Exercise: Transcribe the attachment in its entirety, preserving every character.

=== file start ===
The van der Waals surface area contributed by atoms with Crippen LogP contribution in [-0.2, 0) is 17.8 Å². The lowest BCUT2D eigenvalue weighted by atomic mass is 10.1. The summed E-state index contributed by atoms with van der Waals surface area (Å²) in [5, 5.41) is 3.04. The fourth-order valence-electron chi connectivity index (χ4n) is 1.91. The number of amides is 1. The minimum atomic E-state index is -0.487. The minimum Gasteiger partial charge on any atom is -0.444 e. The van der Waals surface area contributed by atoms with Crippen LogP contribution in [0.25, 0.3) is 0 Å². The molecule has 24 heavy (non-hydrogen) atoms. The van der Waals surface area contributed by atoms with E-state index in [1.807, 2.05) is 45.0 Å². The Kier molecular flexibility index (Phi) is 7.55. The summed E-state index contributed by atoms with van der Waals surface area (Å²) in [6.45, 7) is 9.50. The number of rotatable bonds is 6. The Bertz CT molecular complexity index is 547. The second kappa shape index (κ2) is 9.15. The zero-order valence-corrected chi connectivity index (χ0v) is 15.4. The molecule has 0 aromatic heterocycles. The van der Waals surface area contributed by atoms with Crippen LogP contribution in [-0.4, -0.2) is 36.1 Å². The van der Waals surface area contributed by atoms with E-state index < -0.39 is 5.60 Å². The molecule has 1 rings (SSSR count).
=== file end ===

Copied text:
The van der Waals surface area contributed by atoms with Crippen LogP contribution in [-0.2, 0) is 17.8 Å². The lowest BCUT2D eigenvalue weighted by atomic mass is 10.1. The summed E-state index contributed by atoms with van der Waals surface area (Å²) in [5, 5.41) is 3.04. The fourth-order valence-electron chi connectivity index (χ4n) is 1.91. The number of amides is 1. The minimum atomic E-state index is -0.487. The minimum Gasteiger partial charge on any atom is -0.444 e. The van der Waals surface area contributed by atoms with Crippen LogP contribution in [0.25, 0.3) is 0 Å². The molecule has 24 heavy (non-hydrogen) atoms. The van der Waals surface area contributed by atoms with E-state index in [1.807, 2.05) is 45.0 Å². The Kier molecular flexibility index (Phi) is 7.55. The summed E-state index contributed by atoms with van der Waals surface area (Å²) in [6.45, 7) is 9.50. The number of rotatable bonds is 6. The Bertz CT molecular complexity index is 547. The second kappa shape index (κ2) is 9.15. The zero-order valence-corrected chi connectivity index (χ0v) is 15.4. The molecule has 0 aromatic heterocycles. The van der Waals surface area contributed by atoms with Crippen LogP contribution in [-0.4, -0.2) is 36.1 Å². The van der Waals surface area contributed by atoms with E-state index < -0.39 is 5.60 Å². The molecule has 1 rings (SSSR count).